NJDTechnologies

Radio: it's not just a hobby, it's a way of life

Current Operating Frequency and Mode

QRT but I'll be back tonight, WX permitting

SCHEDULED ACTIVITY: CQ 474.5 kHz CW by 1000z through sunrise most days, WX permitting

Trans-Pacific Report for August 18, 2015: XXM, XND –> DDI, XGJ

– Posted in: 630 Meter Daily Reports, 630 Meters

In spite of geomagnetic storm levels, the WSPR2 path to Oceania once again did not disappoint.  Ron, WH2XND / NI7J  and Ken, WG2XXM / K5DNL were both reported by David, VK2DDI and John, VK2XGJ.  This event marks Ken’s first reports in Oceania via WSPR.  Screen shots of the Berry Mountain Grabber also show a ghost of WG2XIQ at 1120z but a WSPR decode opportunity was missed with a transmit cycle that was too low.

Details and summary follow:

wh2xndwg2xmm_vk2xgj1808153

John Simon, VK2XGJ, sent along a screen shot of his WSJT-X console, showing some of the live reports from the morning. John was using a Kenwood R5000 and PA0RDT mini-whip located about 20-feet above ground level.

VK2DDI_VK2XGJ_WG2XXM_T2

WG2XXM path the VK2DDI and VK2XGJ (courtesy WG2XXM)

XXM_XGJ_081815

WG2XXM detail level reports from VK2XGJ

XXM_DDI_081815

WG2XXM detail level reports from VK2DDI

13

David, VK2DDI, sent this console shot of WG2XXM and WH2XND. David uses a 90-foot tall wire vertical and has a nice view of the ocean from his location.

 

XND081815

WH2XND path to VK2DDI and VK2XGJ, including path the KL1X (KL7L / WE2XPQ)

XND_XGJ_081815

WH2XND detail level reports from VK2XGJ

XND_DDI_081815

WH2XND detail level reports from VK2DDI

475.630bmg_1230z_081815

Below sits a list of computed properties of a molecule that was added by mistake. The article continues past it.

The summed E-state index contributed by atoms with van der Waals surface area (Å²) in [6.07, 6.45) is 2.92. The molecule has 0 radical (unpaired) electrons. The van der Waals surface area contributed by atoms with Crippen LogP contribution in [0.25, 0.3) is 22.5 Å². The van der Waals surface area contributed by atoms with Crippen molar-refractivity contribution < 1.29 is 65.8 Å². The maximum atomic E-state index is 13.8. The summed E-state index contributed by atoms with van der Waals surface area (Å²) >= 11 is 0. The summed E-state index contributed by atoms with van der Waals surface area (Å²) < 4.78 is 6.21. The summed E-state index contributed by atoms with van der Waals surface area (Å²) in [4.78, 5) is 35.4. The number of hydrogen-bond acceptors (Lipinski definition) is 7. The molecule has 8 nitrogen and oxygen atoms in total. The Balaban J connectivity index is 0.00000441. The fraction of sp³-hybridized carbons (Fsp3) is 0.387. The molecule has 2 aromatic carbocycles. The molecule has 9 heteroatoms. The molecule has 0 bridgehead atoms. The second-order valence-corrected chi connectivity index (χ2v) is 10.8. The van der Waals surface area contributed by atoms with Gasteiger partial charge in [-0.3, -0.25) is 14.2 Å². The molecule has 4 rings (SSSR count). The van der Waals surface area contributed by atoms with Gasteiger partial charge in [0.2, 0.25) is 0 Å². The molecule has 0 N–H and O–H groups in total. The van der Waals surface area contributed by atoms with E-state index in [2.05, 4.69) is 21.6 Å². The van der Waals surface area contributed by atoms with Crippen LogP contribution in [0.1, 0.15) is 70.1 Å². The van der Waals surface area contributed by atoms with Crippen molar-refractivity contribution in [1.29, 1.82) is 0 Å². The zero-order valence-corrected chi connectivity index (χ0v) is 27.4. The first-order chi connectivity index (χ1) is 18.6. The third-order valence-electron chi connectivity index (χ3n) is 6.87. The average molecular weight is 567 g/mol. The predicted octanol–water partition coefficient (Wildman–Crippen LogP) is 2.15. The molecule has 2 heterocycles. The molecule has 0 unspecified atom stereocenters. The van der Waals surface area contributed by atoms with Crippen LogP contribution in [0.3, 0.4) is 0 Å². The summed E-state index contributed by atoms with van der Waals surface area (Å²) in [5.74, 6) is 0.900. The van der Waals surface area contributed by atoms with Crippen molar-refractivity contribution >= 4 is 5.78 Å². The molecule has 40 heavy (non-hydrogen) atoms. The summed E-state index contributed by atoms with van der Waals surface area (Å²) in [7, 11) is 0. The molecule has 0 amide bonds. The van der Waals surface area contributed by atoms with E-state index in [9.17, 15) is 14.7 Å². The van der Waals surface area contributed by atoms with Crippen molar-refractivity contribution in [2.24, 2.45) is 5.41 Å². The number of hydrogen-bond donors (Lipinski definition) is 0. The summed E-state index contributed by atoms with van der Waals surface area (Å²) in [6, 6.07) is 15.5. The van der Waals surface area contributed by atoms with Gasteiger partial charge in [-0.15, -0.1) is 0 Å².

Berry Mountain Grabber showing WH2XND at 1220z (Courtesy W5EST)

 

BMG_XIQ1120z

WG2XIQ trace at 1120z at 475.610 kHz.

 

High absorption appears to have prevented the flame-throwers in the Pacific Northwest from making the trip.  It is my hope that as we move into next week, the additional darkness will allow these reports to continue to improve.  Lets hope for stable solar conditions and good weather on both ends of the path.

In addition to absorption, probably one of the biggest occupational hazards that stations face on both sides of the pond are the large number of stations that are consecutively on the air, each competing for a coveted clear channel to try to make it across interference free.  It can be a challenge but we all pay the same entry fee in this game and we all have an equal chance to put a signal on the air.  A lot of it is dumb luck and a little brute force.  Here is one shot of local QRM that David, VK2DDI, experienced:

Local qrm1

I think I described it in one venue as being like watching a defensive driving video.  You do your best to avoid the other drivers and hopefully you get to your destination without incident.  Lets all be careful out there and have a good time getting to the other side…